The dangers of investing in subprime debt

Fortune's Bethany McLean explains how the credit-rating agencies got in the middle of the subprime-lending crisis.

By Bethany McLean, Fortune editor-at-large

(Fortune Magazine) -- Amid the chaos of the escalating subprime mortgage crisis, the three major credit-rating agencies - Fitch, Moody's and Standard & Poor's - have been voices of calm. They've downgraded only a sliver of the debt backed by such mortgages, and they say they expect the mess to stay safely confined to the subprime sector.

But what if they're wrong? It's not just their reputations, already tarnished by their failure to give investors timely warning of the Enron or WorldCom implosions, that are at stake, but possibly the housing market itself.


To appreciate the role that the rating agencies play in today's housing market, you have to understand a piece of Wall Street alchemy: the process by which mortgages are combined, carved up, recombined and carved up again in almost endless permutations to create new forms of debt (which usually go by three-letter abbreviations).

A bank or brokerage bundles up hundreds of mortgages and sells investors debt that is backed by mortgage payments and secured with homes. These asset-backed securities - ABS's, in Street parlance - are sold in slices, each of which carries its own theoretical level of risk, ranging from the supposedly invulnerable (AAA) all the way down to the bottom rung of investment grade and even past that, to a highly speculative unrated slice.

It's possible to create a AAA-rated asset out of somewhat shaky collateral, because the first dollar of income goes to the securities with the highest rating, while the first dollar of loss is assigned to those with the lowest. The bottom layers provide a cushion that supposedly protects the higher-rated securities.

Lately much of the bottom rung of investment-grade ABS's has been snapped up by another Street creation called a collateralized debt obligation (CDO), which, like an ABS, is sold in slices. A large chunk of a CDO that consists of barely investment-grade securities can still secure a coveted AAA rating - again, because any losses have to eat through the bottom layers.

These products exploded in popularity in recent years because investors - including pension funds and insurance companies, which must mostly buy investment-grade-rated debt - had a voracious appetite for them. That in turn encouraged a historic increase in subprime lending.

The amount of subprime mortgages issued shot up from $35 billion in 1994 to $625 billion in 2005, says Josh Rosner, a managing director at research firm Graham Fisher. Brokerage firms, which packaged, sold and traded these creative instruments, made big profits. And so did the credit-rating agencies. At Moody's (Charts) (the only one publicly traded), net income went from $159 million in 2000 to $705 million in 2006, in large part because of increases in fees from "structured finance," the umbrella under which this mortgage alchemy falls.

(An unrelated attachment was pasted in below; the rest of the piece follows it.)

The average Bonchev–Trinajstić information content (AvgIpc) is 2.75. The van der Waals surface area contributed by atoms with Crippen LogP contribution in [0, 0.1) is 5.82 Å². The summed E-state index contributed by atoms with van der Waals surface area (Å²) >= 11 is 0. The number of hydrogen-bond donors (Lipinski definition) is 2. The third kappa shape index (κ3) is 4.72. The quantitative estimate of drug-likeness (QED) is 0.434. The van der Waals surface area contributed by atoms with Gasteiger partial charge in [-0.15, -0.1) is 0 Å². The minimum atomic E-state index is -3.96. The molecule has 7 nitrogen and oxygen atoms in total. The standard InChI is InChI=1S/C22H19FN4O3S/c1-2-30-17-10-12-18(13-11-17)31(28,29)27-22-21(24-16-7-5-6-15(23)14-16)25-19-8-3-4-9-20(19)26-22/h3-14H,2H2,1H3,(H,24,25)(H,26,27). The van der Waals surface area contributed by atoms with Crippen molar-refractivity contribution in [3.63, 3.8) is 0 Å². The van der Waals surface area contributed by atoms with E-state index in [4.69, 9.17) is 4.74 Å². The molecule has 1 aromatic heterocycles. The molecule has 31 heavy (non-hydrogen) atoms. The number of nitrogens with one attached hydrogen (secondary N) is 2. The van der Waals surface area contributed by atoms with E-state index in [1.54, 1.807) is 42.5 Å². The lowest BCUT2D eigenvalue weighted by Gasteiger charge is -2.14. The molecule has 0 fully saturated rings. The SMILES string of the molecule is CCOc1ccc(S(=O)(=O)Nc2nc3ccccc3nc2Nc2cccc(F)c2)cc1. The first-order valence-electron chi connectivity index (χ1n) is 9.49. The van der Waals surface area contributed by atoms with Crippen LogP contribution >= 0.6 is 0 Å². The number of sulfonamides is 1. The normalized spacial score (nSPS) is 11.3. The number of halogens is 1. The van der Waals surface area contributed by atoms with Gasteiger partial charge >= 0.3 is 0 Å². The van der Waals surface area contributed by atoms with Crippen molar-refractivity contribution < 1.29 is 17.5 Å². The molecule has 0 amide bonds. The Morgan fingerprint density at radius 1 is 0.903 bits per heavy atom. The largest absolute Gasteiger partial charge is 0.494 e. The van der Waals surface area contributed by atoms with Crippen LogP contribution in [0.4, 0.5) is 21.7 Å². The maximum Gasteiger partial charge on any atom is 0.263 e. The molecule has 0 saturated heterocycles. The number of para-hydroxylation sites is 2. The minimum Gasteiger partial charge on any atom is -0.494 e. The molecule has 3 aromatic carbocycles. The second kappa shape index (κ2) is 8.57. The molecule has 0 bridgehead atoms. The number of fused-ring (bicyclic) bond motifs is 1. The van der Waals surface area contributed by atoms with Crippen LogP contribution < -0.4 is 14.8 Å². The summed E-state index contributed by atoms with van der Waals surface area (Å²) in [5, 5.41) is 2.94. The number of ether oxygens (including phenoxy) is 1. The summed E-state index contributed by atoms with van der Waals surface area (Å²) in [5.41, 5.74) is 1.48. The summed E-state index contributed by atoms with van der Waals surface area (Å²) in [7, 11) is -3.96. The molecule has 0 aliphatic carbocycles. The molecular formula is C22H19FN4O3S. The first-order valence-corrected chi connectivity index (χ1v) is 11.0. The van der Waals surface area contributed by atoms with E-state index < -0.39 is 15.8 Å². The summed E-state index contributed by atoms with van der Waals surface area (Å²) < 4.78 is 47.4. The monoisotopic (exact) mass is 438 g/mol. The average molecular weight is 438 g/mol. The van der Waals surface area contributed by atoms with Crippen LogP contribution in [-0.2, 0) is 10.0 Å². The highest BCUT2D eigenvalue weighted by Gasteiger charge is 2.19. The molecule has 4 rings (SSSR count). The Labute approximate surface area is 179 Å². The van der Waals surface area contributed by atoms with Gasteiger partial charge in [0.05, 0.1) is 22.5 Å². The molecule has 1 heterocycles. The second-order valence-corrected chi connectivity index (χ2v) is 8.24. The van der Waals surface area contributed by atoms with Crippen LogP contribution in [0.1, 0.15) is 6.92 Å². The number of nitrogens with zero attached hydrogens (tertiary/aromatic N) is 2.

Today all the rating agencies say they have scrubbed the numbers, and slices of debt that are rated investment grade will mostly stay that way, even if the collateral consists of subprime mortgages.

Critics have their doubts. A paper co-authored by Rosner and Joseph Mason, a visiting scholar at the FDIC, argues that if home prices depreciate, even investment-grade CDOs will suffer "significant losses."

Janet Tavakoli, who runs Tavakoli Structured Finance, points out that AA-rated tranches of CDOs backed by subprime mortgage paper now yield far more than AA-rated debt backed by other assets - a sign that the market doesn't trust the ratings. "No one believes the ratings have any value," she says. Opined Grant's Interest Rate Observer: "We are willing to bet that the agencies assigned too little weight to greed, ignorance, and soft criminality."

All this has real-world implications. If the rating agencies do downgrade some of this paper, investors who can't own non-investment-grade debt would be forced to sell in droves. The losses could affect the bottom line of an untold number of companies, including insurers and possibly even mutual funds.

And if CDOs stop purchasing mortgage paper, then a major source of liquidity will evaporate. That tightening of credit could affect the demand for homes, thereby turning the virtuous circle of recent years into a vicious one of falling home prices. That, say Rosner and Mason, creates the "potential for prolonged economic difficulties that also interfere with home ownership in the U.S." And who will take credit for that?


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